'Powerless' Turns Corporate Culture into a Supervillain  

Bruce Wayne has mastered vertical integration of superheroism.


The workplace sitcom has been given a heroic twist. In the new NBC comedy Powerless, ordinary citizens inhabiting the DC Universe put up with large-scale superhero battles comparable to a Tuesday traffic jam but with severely more fatalities. The free market has stepped in, profiting from people’s instinctual desire to survive a hazardous world. Among the entrepreneurs is Bruce Wayne, the same vengeful billionaire who fights crime as Gotham City’s crusader, Batman — but only we know that. Wayne has mastered vertical integration in a comic book world, but does it rewrite what it means to be a superhero?

Fundamentally, Powerless is about the failure of goodness to overcome a bad system. As good battles evil, the gaping flaw is the vulnerability of humans that the heroes have sworn to protect. The climax of Zack Snyder’s Man of Steel, which fueled Batman and Superman’s no holds barred match in Dawn of Justice, cranked this to a thousand as it exploited the trauma of urban terrorism. Powerless is less sinister, painting supervillainy as a nuisance that can be solved with capitalist-driven invention.

There’s a lot of demand, and Wayne is intent to supply. Like many of NBC’s best sitcoms, Powerless is a workplace comedy in the spirit of Cheers, The Office, and its network contemporary SuperStore. But the mundanity of life in Powerless is deeply intertwined with the unrealism of the outside world, creating a juxtaposition that rewrites decades of how superhero fans understood the genre. Is Bruce Wayne actually exploiting superheroism? Or is creating a steady, dependable revenue stream ensuring he can continue to stop the Riddler and Penguin from tearing Gotham down? For now, Bruce might be too busy to ever show up at the Charm City branch of Wayne Enterprises, leaving his motivations up for interpretation.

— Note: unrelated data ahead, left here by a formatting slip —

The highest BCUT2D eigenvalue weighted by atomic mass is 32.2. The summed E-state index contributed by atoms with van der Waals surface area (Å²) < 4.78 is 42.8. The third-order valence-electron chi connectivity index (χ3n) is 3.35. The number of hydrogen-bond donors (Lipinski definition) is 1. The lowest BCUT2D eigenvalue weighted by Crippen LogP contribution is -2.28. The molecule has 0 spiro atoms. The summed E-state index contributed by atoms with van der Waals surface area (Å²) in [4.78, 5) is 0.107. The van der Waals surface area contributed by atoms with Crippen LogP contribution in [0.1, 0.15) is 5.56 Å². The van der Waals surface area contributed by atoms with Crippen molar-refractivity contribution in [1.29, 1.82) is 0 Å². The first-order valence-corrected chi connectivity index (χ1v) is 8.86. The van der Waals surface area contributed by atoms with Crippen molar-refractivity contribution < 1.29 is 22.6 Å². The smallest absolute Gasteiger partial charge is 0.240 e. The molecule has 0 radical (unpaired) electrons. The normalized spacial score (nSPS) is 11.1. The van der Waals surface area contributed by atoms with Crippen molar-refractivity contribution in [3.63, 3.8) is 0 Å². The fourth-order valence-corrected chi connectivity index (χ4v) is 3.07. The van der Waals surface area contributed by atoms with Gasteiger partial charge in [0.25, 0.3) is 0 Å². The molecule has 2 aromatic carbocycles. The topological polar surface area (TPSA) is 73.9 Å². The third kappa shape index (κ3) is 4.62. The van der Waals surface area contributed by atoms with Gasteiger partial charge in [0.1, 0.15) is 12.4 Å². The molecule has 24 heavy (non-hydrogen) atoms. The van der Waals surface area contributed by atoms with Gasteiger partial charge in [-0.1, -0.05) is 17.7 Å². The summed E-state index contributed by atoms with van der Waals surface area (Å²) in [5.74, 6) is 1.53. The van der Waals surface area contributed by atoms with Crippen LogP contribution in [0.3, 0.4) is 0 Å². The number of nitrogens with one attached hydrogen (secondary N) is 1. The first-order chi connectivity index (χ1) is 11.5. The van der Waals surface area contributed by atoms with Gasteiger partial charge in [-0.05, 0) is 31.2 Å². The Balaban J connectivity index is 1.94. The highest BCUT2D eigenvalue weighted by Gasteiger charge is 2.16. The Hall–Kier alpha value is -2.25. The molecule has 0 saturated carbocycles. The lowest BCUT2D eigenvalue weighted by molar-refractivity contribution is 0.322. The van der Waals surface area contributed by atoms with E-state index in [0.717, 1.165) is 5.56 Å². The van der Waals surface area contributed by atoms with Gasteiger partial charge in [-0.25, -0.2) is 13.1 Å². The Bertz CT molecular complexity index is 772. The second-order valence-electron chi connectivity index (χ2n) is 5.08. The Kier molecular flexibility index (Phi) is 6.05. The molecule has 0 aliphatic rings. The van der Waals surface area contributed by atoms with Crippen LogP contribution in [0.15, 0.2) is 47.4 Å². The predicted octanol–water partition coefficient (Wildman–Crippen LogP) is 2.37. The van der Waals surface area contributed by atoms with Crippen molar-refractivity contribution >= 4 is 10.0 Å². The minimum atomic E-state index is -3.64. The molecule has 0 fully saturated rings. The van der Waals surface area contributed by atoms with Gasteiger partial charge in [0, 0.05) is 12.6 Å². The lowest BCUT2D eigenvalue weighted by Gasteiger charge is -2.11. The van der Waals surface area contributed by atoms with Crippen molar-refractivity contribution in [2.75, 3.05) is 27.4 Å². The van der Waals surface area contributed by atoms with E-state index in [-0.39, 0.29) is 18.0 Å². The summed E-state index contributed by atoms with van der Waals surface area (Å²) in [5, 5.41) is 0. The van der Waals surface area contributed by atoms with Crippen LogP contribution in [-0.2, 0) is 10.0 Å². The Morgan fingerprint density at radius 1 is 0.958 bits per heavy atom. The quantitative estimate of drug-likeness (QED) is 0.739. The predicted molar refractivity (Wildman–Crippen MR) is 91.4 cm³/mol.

In its pilot episode, Emily Locke (Vanessa Hudgens) begins her first day leading the R&D department of Wayne Security, which aims to “give back the power to the powerless,” according to a narrating Adam West in a commercial promo. The episode follows a rather rudimentary narrative for workplace pilots: To keep the lights on at Wayne Security, a breakthrough new idea must be ready by the end of the day. That idea comes in the shape of a “watch detector,” which alerts the wearer to the Joker’s presence by sensing his natural musk in the vicinity. It’s a gadget Batman himself could use, if he hasn’t already invented it, enabling a feedback loop between Wayne and his employees.

But that was one episode. There’s a whole season left to go — and presumably more after that — and the natural dramatic tension in corporate culture, fictional or not, is to perform at peak performance all the time. In real corporate settings, innovation is hardly a bad thing, but in Powerless, innovation threatens superheroes to plateau. If average men are capable of innovating and productizing their way out of villainy, does it threaten superheroes to care less about their own collateral damage? The best Superman writers, like John Byrne or Mark Waid, know that the Man of Steel lives in glass as long as he’s on Earth. But if people can solve their way out of danger, would Superman care less about his own damage? Whether or not it does, corporate capitalism in the world of Powerless could be its own sort of evil, but at least it’ll be funny.

Powerless airs Thursday nights on NBC.

Related Tags